Toei Animation Refuses Labor Negotiations With LGBT Union Member
posted on by Kim Morrissy
Yahoo! News reported last Wednesday that Toei Animation attempted to refuse labor negotiations with a union representing a former unit director ("A-san") who claims to have been unfairly stripped of work. In the paperwork, Toei accuses the union member ("B-san") who was handling the negotiations of using a "false name." B-san, who identifies as X-Gender (neither male nor female), uses an alias that better reflects their gender identity.
Toei's letter to the Precariat Union, which is handling the case, explicitly deadnames B-san, and accused them of "majorly damaging the relationship of trust between Toei Animation and the labor union."
B-san insisted that their alias should have no connection to the case at hand. "In the first place, there are many married people who work under an alias, and the name I use for collective bargaining has nothing to do with the name on my family registry," they told Yahoo! News. "Collective bargaining is an obligation established by the labor union, not a matter of a trust relationship and so forth. I think that they refused to even give me a seat at the discussion because they have no desire to resolve the dispute."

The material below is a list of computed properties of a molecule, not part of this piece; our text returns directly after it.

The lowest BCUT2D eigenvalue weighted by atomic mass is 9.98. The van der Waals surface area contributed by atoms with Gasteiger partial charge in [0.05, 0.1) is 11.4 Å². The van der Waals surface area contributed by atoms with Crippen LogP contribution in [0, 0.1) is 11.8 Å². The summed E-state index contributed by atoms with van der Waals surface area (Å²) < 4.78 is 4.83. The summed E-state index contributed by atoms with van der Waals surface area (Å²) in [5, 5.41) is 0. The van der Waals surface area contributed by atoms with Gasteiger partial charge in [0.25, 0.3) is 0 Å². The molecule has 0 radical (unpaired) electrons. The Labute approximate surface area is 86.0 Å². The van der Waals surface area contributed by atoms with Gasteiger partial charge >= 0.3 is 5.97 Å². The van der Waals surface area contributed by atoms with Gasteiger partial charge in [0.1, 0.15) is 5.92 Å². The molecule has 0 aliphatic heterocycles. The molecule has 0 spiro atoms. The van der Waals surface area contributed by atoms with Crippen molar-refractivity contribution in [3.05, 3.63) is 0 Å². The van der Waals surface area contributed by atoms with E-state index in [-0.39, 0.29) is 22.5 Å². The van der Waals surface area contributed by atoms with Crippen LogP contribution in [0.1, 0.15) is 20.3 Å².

They also emphasized their discomfort at being referred to by their deadname. "For me, just looking at my family registry name is painful. To be on the receiving end of such a discriminating act by the company made me feel disappointment, sadness, and pain."
The Precariat Union made contact with Toei three times for collective bargaining. The first three interactions were performed through online conferencing due to COVID-19. For the fourth meeting, they did not receive the online conferencing link. After phoning the studio beforehand, B-san went to the building to meet with the lawyer and the people handling the case directly. When they arrived, the lawyer allegedly spoke to them aggressively and used a security guard to chase them out. After this, the company continued text correspondence for some time without coming to an agreement, before eventually sending the letter rejecting and deadnaming B-san.
A-san, who claims to have been subjected to power harassment in their seven years working at the company, also remarked with dismay. "The company's attitude was already clearly unfair and cruel, but I can't believe that they would go this far. I didn't think that they would say such a thing."
A-san claims to have been dismissed as a unit director after an altercation with an animation director. According to them, Toei had a culture of overwork, and they had even been told by senior staffers to "use animation directors like worker bees." The animation director was frustrated at an instruction that A-san had issued, prompting them to angrily berate A-san in the staff room.